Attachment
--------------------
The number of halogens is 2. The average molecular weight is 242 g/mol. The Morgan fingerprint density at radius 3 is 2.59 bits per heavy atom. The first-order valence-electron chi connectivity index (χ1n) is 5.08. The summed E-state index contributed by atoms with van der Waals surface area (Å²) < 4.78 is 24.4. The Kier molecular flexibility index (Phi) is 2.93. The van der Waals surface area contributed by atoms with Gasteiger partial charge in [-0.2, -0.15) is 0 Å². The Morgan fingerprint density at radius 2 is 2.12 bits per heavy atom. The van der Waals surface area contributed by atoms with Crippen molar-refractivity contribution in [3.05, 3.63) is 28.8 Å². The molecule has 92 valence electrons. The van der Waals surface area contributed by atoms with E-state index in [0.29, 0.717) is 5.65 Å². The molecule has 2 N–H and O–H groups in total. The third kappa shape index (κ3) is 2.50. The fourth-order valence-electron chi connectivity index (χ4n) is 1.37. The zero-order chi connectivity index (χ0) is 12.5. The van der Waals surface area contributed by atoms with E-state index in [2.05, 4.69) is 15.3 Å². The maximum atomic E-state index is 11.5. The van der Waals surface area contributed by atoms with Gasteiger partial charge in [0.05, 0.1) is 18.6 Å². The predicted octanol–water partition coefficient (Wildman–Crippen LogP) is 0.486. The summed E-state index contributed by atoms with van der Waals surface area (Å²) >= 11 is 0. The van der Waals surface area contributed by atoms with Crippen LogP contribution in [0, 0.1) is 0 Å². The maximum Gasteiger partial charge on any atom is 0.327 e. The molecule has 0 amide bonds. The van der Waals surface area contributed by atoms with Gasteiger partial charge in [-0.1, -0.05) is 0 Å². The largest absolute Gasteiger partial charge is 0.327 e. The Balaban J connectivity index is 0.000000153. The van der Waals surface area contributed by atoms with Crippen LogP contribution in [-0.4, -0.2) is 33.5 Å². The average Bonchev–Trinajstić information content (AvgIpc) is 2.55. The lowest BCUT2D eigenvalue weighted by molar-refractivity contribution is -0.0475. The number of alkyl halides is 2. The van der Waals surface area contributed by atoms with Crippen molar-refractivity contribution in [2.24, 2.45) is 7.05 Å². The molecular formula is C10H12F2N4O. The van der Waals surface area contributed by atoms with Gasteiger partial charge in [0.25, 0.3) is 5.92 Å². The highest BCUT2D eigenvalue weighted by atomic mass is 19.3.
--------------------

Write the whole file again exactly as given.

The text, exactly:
The number of halogens is 2. The average molecular weight is 242 g/mol. The Morgan fingerprint density at radius 3 is 2.59 bits per heavy atom. The first-order valence-electron chi connectivity index (χ1n) is 5.08. The summed E-state index contributed by atoms with van der Waals surface area (Å²) < 4.78 is 24.4. The Kier molecular flexibility index (Phi) is 2.93. The van der Waals surface area contributed by atoms with Gasteiger partial charge in [-0.2, -0.15) is 0 Å². The Morgan fingerprint density at radius 2 is 2.12 bits per heavy atom. The van der Waals surface area contributed by atoms with Crippen molar-refractivity contribution in [3.05, 3.63) is 28.8 Å². The molecule has 92 valence electrons. The van der Waals surface area contributed by atoms with E-state index in [0.29, 0.717) is 5.65 Å². The molecule has 2 N–H and O–H groups in total. The third kappa shape index (κ3) is 2.50. The fourth-order valence-electron chi connectivity index (χ4n) is 1.37. The zero-order chi connectivity index (χ0) is 12.5. The van der Waals surface area contributed by atoms with E-state index in [2.05, 4.69) is 15.3 Å². The maximum atomic E-state index is 11.5. The van der Waals surface area contributed by atoms with Gasteiger partial charge in [0.05, 0.1) is 18.6 Å². The predicted octanol–water partition coefficient (Wildman–Crippen LogP) is 0.486. The summed E-state index contributed by atoms with van der Waals surface area (Å²) >= 11 is 0. The van der Waals surface area contributed by atoms with Crippen LogP contribution in [0, 0.1) is 0 Å². The maximum Gasteiger partial charge on any atom is 0.327 e. The molecule has 0 amide bonds. The van der Waals surface area contributed by atoms with Gasteiger partial charge in [-0.1, -0.05) is 0 Å². The largest absolute Gasteiger partial charge is 0.327 e. The Balaban J connectivity index is 0.000000153. The van der Waals surface area contributed by atoms with Crippen LogP contribution in [-0.4, -0.2) is 33.5 Å². The average Bonchev–Trinajstić information content (AvgIpc) is 2.55. The lowest BCUT2D eigenvalue weighted by molar-refractivity contribution is -0.0475. The number of alkyl halides is 2. The van der Waals surface area contributed by atoms with Crippen molar-refractivity contribution in [2.24, 2.45) is 7.05 Å². The molecular formula is C10H12F2N4O. The van der Waals surface area contributed by atoms with Gasteiger partial charge in [0.25, 0.3) is 5.92 Å². The highest BCUT2D eigenvalue weighted by atomic mass is 19.3.